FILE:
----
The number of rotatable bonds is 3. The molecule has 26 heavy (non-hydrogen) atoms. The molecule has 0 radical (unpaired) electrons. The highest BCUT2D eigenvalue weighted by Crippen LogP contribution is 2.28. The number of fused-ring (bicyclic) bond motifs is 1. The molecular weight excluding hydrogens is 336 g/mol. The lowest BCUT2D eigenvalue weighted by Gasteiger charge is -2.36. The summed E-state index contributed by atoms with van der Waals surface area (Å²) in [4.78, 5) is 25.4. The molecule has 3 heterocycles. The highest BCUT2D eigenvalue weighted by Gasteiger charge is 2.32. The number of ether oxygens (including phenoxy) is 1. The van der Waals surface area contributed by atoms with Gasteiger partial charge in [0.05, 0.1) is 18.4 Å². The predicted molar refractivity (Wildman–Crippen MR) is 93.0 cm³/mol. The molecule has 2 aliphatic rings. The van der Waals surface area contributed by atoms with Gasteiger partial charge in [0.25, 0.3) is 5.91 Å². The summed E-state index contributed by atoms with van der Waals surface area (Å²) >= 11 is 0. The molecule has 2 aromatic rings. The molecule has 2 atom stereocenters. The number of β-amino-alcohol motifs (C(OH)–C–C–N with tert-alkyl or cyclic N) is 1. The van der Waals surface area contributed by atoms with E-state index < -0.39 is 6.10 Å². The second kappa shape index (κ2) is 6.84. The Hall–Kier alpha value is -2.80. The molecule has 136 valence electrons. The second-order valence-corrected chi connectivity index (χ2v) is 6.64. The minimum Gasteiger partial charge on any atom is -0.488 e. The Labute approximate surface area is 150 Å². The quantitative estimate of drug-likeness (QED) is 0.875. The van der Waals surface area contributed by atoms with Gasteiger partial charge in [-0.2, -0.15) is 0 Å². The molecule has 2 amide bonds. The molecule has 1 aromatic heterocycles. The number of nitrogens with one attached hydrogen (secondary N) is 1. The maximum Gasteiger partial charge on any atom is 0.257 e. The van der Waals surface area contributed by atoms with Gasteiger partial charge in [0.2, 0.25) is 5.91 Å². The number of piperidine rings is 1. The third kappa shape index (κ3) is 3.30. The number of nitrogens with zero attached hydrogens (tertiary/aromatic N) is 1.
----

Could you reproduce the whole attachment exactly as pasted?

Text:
The number of rotatable bonds is 3. The molecule has 26 heavy (non-hydrogen) atoms. The molecule has 0 radical (unpaired) electrons. The highest BCUT2D eigenvalue weighted by Crippen LogP contribution is 2.28. The number of fused-ring (bicyclic) bond motifs is 1. The molecular weight excluding hydrogens is 336 g/mol. The lowest BCUT2D eigenvalue weighted by Gasteiger charge is -2.36. The summed E-state index contributed by atoms with van der Waals surface area (Å²) in [4.78, 5) is 25.4. The molecule has 3 heterocycles. The highest BCUT2D eigenvalue weighted by Gasteiger charge is 2.32. The number of ether oxygens (including phenoxy) is 1. The van der Waals surface area contributed by atoms with Gasteiger partial charge in [0.05, 0.1) is 18.4 Å². The predicted molar refractivity (Wildman–Crippen MR) is 93.0 cm³/mol. The molecule has 2 aliphatic rings. The van der Waals surface area contributed by atoms with Gasteiger partial charge in [0.25, 0.3) is 5.91 Å². The summed E-state index contributed by atoms with van der Waals surface area (Å²) >= 11 is 0. The molecule has 2 aromatic rings. The molecule has 2 atom stereocenters. The number of β-amino-alcohol motifs (C(OH)–C–C–N with tert-alkyl or cyclic N) is 1. The van der Waals surface area contributed by atoms with E-state index < -0.39 is 6.10 Å². The second kappa shape index (κ2) is 6.84. The Hall–Kier alpha value is -2.80. The molecule has 136 valence electrons. The second-order valence-corrected chi connectivity index (χ2v) is 6.64. The minimum Gasteiger partial charge on any atom is -0.488 e. The Labute approximate surface area is 150 Å². The quantitative estimate of drug-likeness (QED) is 0.875. The van der Waals surface area contributed by atoms with Gasteiger partial charge in [-0.2, -0.15) is 0 Å². The molecule has 2 amide bonds. The molecule has 1 aromatic heterocycles. The number of nitrogens with one attached hydrogen (secondary N) is 1. The maximum Gasteiger partial charge on any atom is 0.257 e. The van der Waals surface area contributed by atoms with Gasteiger partial charge in [0.2, 0.25) is 5.91 Å². The number of piperidine rings is 1. The third kappa shape index (κ3) is 3.30. The number of nitrogens with zero attached hydrogens (tertiary/aromatic N) is 1.